Mumbai, April 1, 2017

Affidavits filed to Ministry of Consumer Affairs urge abrogation of criminal proceedings

Direct selling companies have urged the government to extend protection under Consumer Protection Act and do away with the provision for criminal proceedings in case of discrepancies in the product sold by them directly to customers.

Responding to the draft guidelines issued in September 2016 by the Ministry of Consumer Affairs seeking responses from direct selling companies, QNet said, “Certain individuals have been filing criminal complaints directly with the state police, without even attempting to contact the concerned company for resolution first.”

Customers buying products directly from companies bypassing retailers, should approach concerned firms if they find differences in the product from the claim, before registering a complaint with local police, QNet said. The Ministry of Consumer Affairs has asked states to implement direct selling guidelines.

According to Trevor Kuna, Chief Executive Officer of QNet Ltd, the company has submitted its affidavit to the Ministry of Consumer Affairs through its Indian franchisee Vihaan Direct Selling (India) Pvt Ltd in response to the draft guidelines of the ministry.

According to trade sources, other companies in this business including Amway, Mediocre, Herbalife, Tupperware and Oriflame have also filed affidavits to the Ministry of Consumer Affairs.

“These guidelines are a progressive step in the direction of reforms for the direct selling sector. Given the thriving industry in India and a healthy growth trend over the last few years as reported by several trade bodies and chambers of commerce, the guidelines will help with sustainable development of the industry,” said a senior executive of the company in submission to the ministry.

Interestingly, Vihaan’s Indian shareholder and former billiards champion Michael Ferreira was arrested on criminal charges in September 2016 and released on bail by the Supreme Court last week.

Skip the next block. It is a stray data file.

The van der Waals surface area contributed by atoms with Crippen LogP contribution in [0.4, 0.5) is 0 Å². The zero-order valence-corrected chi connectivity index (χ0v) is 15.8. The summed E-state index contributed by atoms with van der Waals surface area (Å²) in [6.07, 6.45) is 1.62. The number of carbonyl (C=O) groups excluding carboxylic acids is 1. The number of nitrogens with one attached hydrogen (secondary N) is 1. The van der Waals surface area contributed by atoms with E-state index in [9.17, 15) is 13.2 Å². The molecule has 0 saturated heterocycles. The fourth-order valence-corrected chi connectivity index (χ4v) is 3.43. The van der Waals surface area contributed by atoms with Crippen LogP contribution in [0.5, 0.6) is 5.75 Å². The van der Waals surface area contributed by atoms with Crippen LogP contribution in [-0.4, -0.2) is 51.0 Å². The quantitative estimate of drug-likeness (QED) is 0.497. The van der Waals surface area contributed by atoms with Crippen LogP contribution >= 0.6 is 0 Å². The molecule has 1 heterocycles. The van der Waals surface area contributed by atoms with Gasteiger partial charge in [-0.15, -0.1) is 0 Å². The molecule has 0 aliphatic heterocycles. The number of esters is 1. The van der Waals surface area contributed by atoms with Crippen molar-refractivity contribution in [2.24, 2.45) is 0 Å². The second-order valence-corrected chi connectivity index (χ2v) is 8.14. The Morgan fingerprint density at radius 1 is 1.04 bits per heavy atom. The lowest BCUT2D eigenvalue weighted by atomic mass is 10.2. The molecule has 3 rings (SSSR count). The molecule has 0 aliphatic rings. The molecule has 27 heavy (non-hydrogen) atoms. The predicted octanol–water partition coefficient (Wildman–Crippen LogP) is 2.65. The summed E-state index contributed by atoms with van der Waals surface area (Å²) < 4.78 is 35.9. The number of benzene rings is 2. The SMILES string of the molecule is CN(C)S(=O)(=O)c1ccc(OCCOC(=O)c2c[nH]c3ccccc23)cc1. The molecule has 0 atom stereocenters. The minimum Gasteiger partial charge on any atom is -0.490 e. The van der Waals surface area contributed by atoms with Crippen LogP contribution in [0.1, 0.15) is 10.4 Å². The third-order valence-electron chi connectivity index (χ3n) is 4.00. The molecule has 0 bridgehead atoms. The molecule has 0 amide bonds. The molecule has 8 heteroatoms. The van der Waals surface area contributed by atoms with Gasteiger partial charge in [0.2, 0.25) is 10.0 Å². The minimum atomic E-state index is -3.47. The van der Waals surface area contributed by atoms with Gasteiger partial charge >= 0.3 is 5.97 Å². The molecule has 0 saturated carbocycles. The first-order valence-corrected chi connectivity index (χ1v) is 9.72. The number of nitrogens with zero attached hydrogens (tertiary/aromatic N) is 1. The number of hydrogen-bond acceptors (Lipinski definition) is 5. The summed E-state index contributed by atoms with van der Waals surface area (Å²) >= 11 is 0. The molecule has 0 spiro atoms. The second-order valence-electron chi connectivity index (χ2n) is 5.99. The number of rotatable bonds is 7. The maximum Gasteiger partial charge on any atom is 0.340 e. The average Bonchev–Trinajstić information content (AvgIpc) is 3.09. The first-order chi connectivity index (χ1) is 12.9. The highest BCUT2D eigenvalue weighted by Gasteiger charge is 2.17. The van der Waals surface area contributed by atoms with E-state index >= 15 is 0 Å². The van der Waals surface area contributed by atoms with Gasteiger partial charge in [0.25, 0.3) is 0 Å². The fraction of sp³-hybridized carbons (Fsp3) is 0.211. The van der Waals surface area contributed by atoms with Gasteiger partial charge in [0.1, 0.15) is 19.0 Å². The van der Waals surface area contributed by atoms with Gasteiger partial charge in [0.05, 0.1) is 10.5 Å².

In a recent observation, the Karnataka High Court observed, “Criminal law cannot be set in motion to settle civil disputes by giving the colour of criminality.” But, various courts of law have enforced regulations like the Maharashtra Protection of Interest of Depositors (MPID) Act and the Price Chits and Money Circulation (Banning) Act (PCMC), and categorised the complaint under criminal offences due to the lack of regulations.

“Lack of a regulatory framework and concrete laws to guide players in the business has held back the growth of this industry in the Indian context so far. Acts like Maharashtra Protection of Investors Deposit (MPID) Act and the largely misused Price Chits and Money Circulation (Banning) Act (PCMC), have been irrationally been used against the Direct Selling Industry," Vishwanathan Iyer, a city-based independent legal expert.

An industry player has urged industry players and industry bodies to come together on a common platform to work with the Ministry of Consumer Affairs to ensure that these guidelines can be turned into legislation.

While granting bail to Ferreira, the Supreme Court observed direct selling is not a ponzi scheme. Meanwhile, the Indian Direct Selling Industry has generated approximately $1.18 billion in revenues in 2015 and is ranked 22nd in the list of top 25 countries in the world. In India, an estimated four million people are involved in this industry, which is estimated to grow to approximately $9.8 billion by 2025 (Rs 64,500 crore as per a Ficci-KPMG report).

[The Business Standard]